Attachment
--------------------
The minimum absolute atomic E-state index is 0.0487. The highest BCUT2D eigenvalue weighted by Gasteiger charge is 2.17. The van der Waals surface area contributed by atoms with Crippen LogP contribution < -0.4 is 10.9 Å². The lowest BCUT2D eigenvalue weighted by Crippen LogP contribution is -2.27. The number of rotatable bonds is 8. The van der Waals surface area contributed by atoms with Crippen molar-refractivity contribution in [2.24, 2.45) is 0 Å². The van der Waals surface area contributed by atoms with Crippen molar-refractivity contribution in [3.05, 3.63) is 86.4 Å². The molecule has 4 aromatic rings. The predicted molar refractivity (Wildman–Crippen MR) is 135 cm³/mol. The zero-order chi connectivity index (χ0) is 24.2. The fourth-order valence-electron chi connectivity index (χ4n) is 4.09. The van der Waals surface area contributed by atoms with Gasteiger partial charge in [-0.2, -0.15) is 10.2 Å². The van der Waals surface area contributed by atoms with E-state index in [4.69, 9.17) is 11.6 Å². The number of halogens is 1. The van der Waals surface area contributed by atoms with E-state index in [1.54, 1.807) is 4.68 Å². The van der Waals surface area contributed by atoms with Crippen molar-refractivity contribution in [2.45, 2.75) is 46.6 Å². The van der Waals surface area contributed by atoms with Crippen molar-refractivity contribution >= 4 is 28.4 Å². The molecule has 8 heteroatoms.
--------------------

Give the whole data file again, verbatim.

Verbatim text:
The minimum absolute atomic E-state index is 0.0487. The highest BCUT2D eigenvalue weighted by Gasteiger charge is 2.17. The van der Waals surface area contributed by atoms with Crippen LogP contribution < -0.4 is 10.9 Å². The lowest BCUT2D eigenvalue weighted by Crippen LogP contribution is -2.27. The number of rotatable bonds is 8. The van der Waals surface area contributed by atoms with Crippen molar-refractivity contribution in [2.24, 2.45) is 0 Å². The van der Waals surface area contributed by atoms with Crippen molar-refractivity contribution in [3.05, 3.63) is 86.4 Å². The molecule has 4 aromatic rings. The predicted molar refractivity (Wildman–Crippen MR) is 135 cm³/mol. The zero-order chi connectivity index (χ0) is 24.2. The fourth-order valence-electron chi connectivity index (χ4n) is 4.09. The van der Waals surface area contributed by atoms with Gasteiger partial charge in [-0.2, -0.15) is 10.2 Å². The van der Waals surface area contributed by atoms with E-state index in [4.69, 9.17) is 11.6 Å². The number of halogens is 1. The van der Waals surface area contributed by atoms with E-state index in [1.54, 1.807) is 4.68 Å². The van der Waals surface area contributed by atoms with Crippen molar-refractivity contribution in [2.45, 2.75) is 46.6 Å². The van der Waals surface area contributed by atoms with Crippen molar-refractivity contribution >= 4 is 28.4 Å². The molecule has 8 heteroatoms.